It’s perfectly fine for little girls to dress up as princesses, right?
Every once in a while, I’ll come across a blog post or column decrying little girls and princesses. Some are by those that don’t want their daughters feeling like they need a knight to save them from trouble or a prince to marry in order to find happiness. Other times the angle is that we shouldn’t be primping up our girls and placing such a large emphasis on how “beautiful” they are, that princesses are an unattainable standard that they shouldn’t be expected to live up to.
Since becoming a father to a little girl I’ve suddenly become something of a feminist.
I like the prominent role that Wonder Woman has in the advertising for Batman Vs. Superman, but wish her armor was a little less revealing.
We sing along to Rachel Platten’s “Fight Song” in the car and watch Supergirl on TV.
But I don’t have a problem with princesses. Anybody who’s been paying attention to the Disney movies of the last decade has noticed that this new generation, from Rapunzel to Merida to Anna, aren’t sitting around waiting for rescue. They are strong willed, capable young women often times wishing that the bumbling male lead would just get out of the way.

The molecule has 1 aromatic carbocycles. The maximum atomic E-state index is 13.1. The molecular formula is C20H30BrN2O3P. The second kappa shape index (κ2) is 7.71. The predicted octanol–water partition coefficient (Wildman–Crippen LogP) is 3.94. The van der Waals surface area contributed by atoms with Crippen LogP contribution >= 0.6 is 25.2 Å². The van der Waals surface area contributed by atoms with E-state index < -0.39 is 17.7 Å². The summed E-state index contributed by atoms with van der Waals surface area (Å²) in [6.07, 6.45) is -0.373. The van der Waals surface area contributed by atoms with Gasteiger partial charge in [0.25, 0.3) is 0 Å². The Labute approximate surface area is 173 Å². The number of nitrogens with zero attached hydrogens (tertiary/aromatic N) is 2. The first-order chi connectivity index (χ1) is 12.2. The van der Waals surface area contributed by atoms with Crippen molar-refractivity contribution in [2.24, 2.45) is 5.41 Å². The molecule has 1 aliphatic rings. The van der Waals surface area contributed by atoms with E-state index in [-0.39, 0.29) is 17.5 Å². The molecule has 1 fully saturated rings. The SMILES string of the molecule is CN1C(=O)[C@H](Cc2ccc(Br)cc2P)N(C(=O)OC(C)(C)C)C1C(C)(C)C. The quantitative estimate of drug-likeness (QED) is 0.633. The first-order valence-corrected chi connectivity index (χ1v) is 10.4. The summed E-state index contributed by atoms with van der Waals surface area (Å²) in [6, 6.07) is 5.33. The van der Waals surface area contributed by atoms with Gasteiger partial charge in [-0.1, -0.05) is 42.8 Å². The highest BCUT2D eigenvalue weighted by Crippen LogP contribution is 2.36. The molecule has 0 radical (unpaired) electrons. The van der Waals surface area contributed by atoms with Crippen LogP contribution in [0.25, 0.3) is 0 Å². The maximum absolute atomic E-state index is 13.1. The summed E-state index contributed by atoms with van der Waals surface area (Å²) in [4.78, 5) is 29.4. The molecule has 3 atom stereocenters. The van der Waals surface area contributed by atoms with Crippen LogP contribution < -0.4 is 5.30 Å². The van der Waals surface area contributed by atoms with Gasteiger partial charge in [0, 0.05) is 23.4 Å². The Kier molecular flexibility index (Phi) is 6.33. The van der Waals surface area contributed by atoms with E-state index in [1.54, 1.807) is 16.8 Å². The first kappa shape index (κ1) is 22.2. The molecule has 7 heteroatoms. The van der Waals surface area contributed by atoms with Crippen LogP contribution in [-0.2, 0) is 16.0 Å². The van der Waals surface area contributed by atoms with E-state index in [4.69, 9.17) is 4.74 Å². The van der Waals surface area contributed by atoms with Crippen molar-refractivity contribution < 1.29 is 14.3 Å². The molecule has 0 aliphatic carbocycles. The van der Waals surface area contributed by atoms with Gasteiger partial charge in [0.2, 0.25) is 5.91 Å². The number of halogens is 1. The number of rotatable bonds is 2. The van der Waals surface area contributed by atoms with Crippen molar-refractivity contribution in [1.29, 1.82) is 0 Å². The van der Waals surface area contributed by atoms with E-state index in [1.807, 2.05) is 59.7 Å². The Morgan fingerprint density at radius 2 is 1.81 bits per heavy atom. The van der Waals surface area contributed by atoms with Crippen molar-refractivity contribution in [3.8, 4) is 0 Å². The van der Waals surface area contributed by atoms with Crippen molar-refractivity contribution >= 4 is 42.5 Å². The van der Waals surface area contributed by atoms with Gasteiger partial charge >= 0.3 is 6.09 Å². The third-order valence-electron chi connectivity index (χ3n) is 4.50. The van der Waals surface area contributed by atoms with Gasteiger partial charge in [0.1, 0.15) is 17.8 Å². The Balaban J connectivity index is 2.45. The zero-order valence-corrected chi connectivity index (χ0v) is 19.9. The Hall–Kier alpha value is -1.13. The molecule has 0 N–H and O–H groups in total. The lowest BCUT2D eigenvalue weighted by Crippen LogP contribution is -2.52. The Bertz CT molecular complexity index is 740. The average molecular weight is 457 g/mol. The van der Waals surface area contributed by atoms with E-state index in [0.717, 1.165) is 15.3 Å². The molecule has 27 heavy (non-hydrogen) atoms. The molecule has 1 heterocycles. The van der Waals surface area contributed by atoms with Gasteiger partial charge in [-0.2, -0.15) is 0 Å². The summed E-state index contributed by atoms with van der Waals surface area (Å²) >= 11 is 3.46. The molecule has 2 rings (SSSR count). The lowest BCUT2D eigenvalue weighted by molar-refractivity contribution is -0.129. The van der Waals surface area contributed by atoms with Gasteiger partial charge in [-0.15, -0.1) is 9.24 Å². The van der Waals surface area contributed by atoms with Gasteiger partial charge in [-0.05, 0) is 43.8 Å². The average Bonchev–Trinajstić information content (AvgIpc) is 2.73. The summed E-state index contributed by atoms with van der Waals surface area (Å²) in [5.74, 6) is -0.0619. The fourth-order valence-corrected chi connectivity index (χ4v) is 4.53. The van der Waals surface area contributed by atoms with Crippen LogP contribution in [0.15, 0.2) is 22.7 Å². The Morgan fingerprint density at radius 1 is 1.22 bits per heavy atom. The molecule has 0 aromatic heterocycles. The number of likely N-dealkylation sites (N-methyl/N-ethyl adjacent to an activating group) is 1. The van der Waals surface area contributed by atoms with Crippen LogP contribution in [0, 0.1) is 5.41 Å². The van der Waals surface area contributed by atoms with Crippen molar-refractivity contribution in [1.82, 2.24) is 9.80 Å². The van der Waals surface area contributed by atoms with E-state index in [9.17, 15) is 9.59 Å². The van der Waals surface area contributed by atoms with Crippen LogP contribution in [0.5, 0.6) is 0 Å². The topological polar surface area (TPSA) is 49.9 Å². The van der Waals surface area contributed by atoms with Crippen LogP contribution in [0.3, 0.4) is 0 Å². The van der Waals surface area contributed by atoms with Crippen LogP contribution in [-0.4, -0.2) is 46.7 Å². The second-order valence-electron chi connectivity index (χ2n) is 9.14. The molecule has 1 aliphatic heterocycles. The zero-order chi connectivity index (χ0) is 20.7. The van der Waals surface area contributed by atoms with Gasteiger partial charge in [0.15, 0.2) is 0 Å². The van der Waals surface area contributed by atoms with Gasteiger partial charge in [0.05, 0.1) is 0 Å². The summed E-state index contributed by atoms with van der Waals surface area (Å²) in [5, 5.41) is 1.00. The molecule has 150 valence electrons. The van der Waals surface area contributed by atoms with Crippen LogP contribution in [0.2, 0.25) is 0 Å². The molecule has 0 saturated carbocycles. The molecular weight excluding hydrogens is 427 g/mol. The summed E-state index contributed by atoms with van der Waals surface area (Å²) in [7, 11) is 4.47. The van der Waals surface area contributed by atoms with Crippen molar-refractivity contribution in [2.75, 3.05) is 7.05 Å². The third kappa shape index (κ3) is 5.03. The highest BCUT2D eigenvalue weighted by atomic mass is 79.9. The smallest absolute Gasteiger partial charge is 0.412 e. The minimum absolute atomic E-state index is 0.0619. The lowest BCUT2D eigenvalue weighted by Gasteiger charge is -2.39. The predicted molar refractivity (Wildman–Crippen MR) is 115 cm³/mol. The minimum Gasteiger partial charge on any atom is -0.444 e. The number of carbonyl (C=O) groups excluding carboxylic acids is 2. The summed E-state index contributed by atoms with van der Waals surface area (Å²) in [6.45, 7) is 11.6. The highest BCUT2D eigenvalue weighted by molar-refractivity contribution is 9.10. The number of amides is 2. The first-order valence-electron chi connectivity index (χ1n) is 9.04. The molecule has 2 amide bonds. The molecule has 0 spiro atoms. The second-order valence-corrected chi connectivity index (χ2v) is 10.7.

Here’s what my daughter likes dressing up and pretending to be: everything.
Superhero, pirate, Stormtrooper, forest animal, and sometimes even a princess. She likes swords and shields, but also tiaras and glass slippers, showing off her jacked biceps and her pretty painted nails.
And I love it. I think that it’s great that for every vapid waste of oxygen like Kim Kardashian there is a Ronda Rousey or Serena Williams showing young girls that it’s possible to be both strong and beautiful.
This past weekend we attended a “Princess Party” fundraiser for a local church. Along with her friend and approximately fifty other young girls, Alaina put on her finest dress, got her hair styled, makeup applied, and her nails done. There were snacks, dancing, and a sing along with their favorite Disney Princesses. She loved every minute of it.
She spent a lot of time over the past few days being told how beautiful she was, and will continue to hear it from me just about every other day also—not because I want her to ever equate self-worth with how she looks or ever believe that it’s the pretty girls that get the prince and the happily ever after.
I’m going to tell her because she is beautiful, and I don’t want her to ever doubt it. She’s also intelligent, brave, and kind. Whether she’s wearing her Snow White dress or her Iron Man armor she will always be daddy’s little princess.
And I don’t see a damn thing wrong with that.
Photo: craig Cloutier/Flickr
This essay originally appeared on Thirsty Daddy.